Early experience with the cryoablation balloon procedure for the treatment of atrial fibrillation by an experienced radiofrequency catheter ablation center
BACKGROUND:Radiofrequency (RF) catheter ablation has provided an effective method for treating drug-refractory symptomatic atrial fibrillation. Recently, a cryoablation balloon approach has also received approval. The purpose of this study was to compare RF catheter ablation to cryoablation for the treatment of atrial fibrillation with respect to safety, immediate efficacy, and effects on procedural and fluoroscopy times. In addition, actual procedural costs were compared. METHODS:This study was approved by the Winthrop University Hospital Institutional Review Board to retrospectively examine cryoablation with the Arctic Front Cardiac CryoAblation balloon catheter (Medtronic, Inc) and compare it to RF catheter ablation for the treatment of drug-refractory symptomatic atrial fibrillation. Patient and procedural characteristics as well as immediate success were compared. Immediate failure was defined as incomplete pulmonary vein isolation of all veins. RESULTS:A total of 124 procedures (62 RFs and 62 cryoablations) were performed from December 2010 through July 2012. The cryoablation procedure took longer to perform than RF (171 Â± 61 minutes vs 126 Â± 49 minutes, respectively; P<.0001). There was no difference in fluoroscopy times between the two groups (29 Â± 20 minutes for RF vs 32 Â± 18 minutes for cryoablation; P=.39). The infusion of protamine following procedures was much more common in the cryoablation group (30 patients vs 2 patients in the RF group; P<.0001). The immediate success rate was 93.5% with RF ablation vs 96.7% with cryoablation (P=NS). There was not a significant difference in complications between the two approaches. The cost for each procedure was $24,391.88 Â± 4826.77 for RF and $31,874.02 Â± 8349.70 for cryoablation (P<.0001). CONCLUSION/CONCLUSIONS:Cryoablation provides an additional and alternative approach to RF ablation for the treatment of symptomatic drug-refractory atrial fibrillation with comparable immediate success and complications. It is synergistic with RF and permits the ability to tackle the entire gamut of atrial fibrillation (ie, paroxysmal and persistent). This study showed no decrease in procedural or fluoroscopy times with our early experience. One significant limitation with cryoablation is the cost. Cryoablation resulted in over $7000 extra cost to the hospital per procedure. The clinical benefits achieved by this additional cost warrant further investigation.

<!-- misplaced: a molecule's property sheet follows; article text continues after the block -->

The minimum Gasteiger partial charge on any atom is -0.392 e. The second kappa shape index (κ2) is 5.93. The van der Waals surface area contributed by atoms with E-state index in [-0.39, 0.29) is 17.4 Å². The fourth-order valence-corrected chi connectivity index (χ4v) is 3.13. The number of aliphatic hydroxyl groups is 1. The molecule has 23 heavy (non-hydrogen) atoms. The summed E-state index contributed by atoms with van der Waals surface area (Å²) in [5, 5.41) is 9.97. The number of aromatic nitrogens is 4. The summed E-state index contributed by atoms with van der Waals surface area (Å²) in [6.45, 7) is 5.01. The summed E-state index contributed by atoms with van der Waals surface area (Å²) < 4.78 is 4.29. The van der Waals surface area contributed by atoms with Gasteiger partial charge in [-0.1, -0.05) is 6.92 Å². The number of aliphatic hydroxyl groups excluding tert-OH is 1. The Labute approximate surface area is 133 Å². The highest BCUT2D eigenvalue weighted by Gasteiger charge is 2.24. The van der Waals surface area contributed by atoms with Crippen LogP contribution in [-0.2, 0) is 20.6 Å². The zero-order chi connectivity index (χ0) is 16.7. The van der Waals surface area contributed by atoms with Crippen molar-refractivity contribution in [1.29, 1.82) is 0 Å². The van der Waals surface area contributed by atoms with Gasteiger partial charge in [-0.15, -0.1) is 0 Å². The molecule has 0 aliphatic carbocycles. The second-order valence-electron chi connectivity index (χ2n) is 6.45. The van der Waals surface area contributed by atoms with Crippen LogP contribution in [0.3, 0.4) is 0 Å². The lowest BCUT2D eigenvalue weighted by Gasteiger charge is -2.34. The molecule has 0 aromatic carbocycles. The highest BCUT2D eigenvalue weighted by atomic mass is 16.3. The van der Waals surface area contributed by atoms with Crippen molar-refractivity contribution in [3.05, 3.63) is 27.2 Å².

Selective site pacing: rationale and practical application
Although it has become traditional to place permanent pacemaker leads at the right ventricular apex and right atrial appendage, pacing from these locations poorly mimics normal physiology. A growing evidence base shows that right ventricular apical pacing results in ventricular dyssynchrony and various adverse effects. Provocative data from early trials suggest that pacing from alternate sites in the right ventricle--His bundle pacing, para-Hisian pacing, septal right ventricular outflow tract pacing, and right ventricular midseptal pacing--may lead to improved results. Similarly, early data suggest that right atrial pacing near Bachmann's bundle may lead to superior outcomes when compared with pacing from the right atrial appendage. Several large-scale, randomized clinical trials are now under way to establish the future role of selective site pacing.